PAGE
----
Tag: nurses helping nurses

December 8, 2020
how to support care givers, how to help first responders pandemic, how to help family members on covid front lines, wholeness center


In our November blog post, we shared some things you need to know about grief – particularly in these times. We talked a bit about how the complex layers of loss, during the pandemic, are impossible to escape.

Please consider the extra weight caregivers must bear in order to ensure our survival.

Our caregivers embody the whole of our grief. They are the teachers. They are medical first responders. They are mental health professionals. They are food chain supporters. They are public servants.

And more than their indescribable responsibility, more than their grief or exhaustion – their selflessness and courage are bits of grace and graciousness we can hold onto. When every day feels like a matter of life and death, we look for these heroes as a sailor looks for a lighthouse in a stormy sea.

But how do we ensure care for our caregivers in the midst of a global pandemic?


While you may have felt a lull in the urgency of the pandemic over the summer, our caregivers have not stopped working with heightened trauma and alarm. They have been experiencing high levels of burnout for many months. If you have a partner or family member who is in a caregiver role, look for these signs of disruption:

  1. Physical and Mental Exhaustion – This might be described as brain fog or lethargy following large amounts of activity or none at all. At this time, we are absorbing the overall energy of those around us. Caregivers are exposed to many people and emotions.
  1. Detachment and Cynicism – The pandemic has forced us to collectively look at systems within our homes and beyond. This is a general feeling of wanting to choose how to spend energy and also not feeling like we have a choice in how to spend energy. Caregivers are left feeling a deep frustration at the ways in which things do or don’t work.
  1. Poorer Performance and Feelings of Inadequacy – This lack of motivation might be the signal for a greater sense of not “doing enough” or not “being enough”. With no end in sight, caregivers might start to feel like nothing they do makes a difference.


If you feel a yearning for a sense of “normalcy” during the pandemic, it’s important to be patient with those caregivers that are keeping our systems afloat. Watch for signs of burnout and adjust your expectations accordingly. While you may find breaks from the stressors of the pandemic, caregivers are grappling on a different level.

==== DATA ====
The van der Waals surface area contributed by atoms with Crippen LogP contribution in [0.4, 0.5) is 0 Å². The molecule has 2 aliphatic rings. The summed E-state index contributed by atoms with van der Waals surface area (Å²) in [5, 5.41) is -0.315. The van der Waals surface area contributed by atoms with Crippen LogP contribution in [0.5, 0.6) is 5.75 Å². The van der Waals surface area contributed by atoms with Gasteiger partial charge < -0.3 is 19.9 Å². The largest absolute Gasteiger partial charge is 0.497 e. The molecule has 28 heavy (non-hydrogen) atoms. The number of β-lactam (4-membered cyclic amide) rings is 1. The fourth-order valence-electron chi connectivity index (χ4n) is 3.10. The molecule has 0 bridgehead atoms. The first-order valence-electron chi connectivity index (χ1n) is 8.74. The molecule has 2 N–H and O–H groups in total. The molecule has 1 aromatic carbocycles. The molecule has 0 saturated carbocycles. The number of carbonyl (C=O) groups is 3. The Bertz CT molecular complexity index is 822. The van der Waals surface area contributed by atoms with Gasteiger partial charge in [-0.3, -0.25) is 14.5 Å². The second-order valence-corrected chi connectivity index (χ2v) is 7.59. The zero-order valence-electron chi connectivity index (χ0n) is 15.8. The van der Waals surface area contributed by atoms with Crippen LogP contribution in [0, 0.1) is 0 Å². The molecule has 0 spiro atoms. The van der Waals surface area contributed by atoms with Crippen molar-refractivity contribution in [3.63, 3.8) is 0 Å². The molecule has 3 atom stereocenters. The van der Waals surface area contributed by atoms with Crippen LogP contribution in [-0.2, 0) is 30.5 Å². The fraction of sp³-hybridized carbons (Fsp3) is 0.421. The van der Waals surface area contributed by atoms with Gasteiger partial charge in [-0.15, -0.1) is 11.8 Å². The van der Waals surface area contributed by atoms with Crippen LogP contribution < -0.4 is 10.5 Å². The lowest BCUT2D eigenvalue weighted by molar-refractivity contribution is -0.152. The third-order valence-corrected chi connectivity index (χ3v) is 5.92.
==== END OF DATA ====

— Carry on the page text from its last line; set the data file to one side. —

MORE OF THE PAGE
If you are a partner or a family member of a caregiver, remember that they must prioritize time for self-care. Brianna Bendixson, MA at Wholeness Center says, “Although it sounds simple, it can feel challenging, or even impossible, for many people to prioritize time for themselves while balancing family or work obligations.”

Here are a few ways to encourage caregivers to practice self-care at home:

  1. Taking shoes off and putting bare feet on the grass or dirt
  1. Sitting on the ground with your back against a tree trunk
  1. Walking outside and feeling the direct sunshine on your face
  1. Taking a cold shower, or simply turning the shower cold for a minute or two
  1. Smelling a favorite candle or essential oil
  1. Putting fresh flowers in the house 

At this time, when the caregiver is giving so much to everyone else, you might wish for more of them when they’re home. Remember this time in our history will pass. What is most important to our collective wellbeing is that caregivers are first and foremost taking care of themselves. Family members are a crucial part in enabling self-care for caregivers.

There is no time in our history where we have asked more of our essential workers. They are the backbone of our nation and deserve our patience and kindness. It is crucial that we give them the space and authority to do what is best for us AND AT THE SAME TIME, give them the grace and kindness to care for themselves

Make sure to subscribe to our monthly newsletter for more resources and guidance in finding wholeness as part of everyday life: SUBSCRIBE HERE. 

Please contact the Wholeness Center if you have questions about integrative medicine, and/ or mental health alternatives. If you live in the Northern Colorado/ Ft. Collins area and would like to learn more about the innovative programs the Wholeness Center has to offer, please call 970-221-1106 or email info@wholeness.com.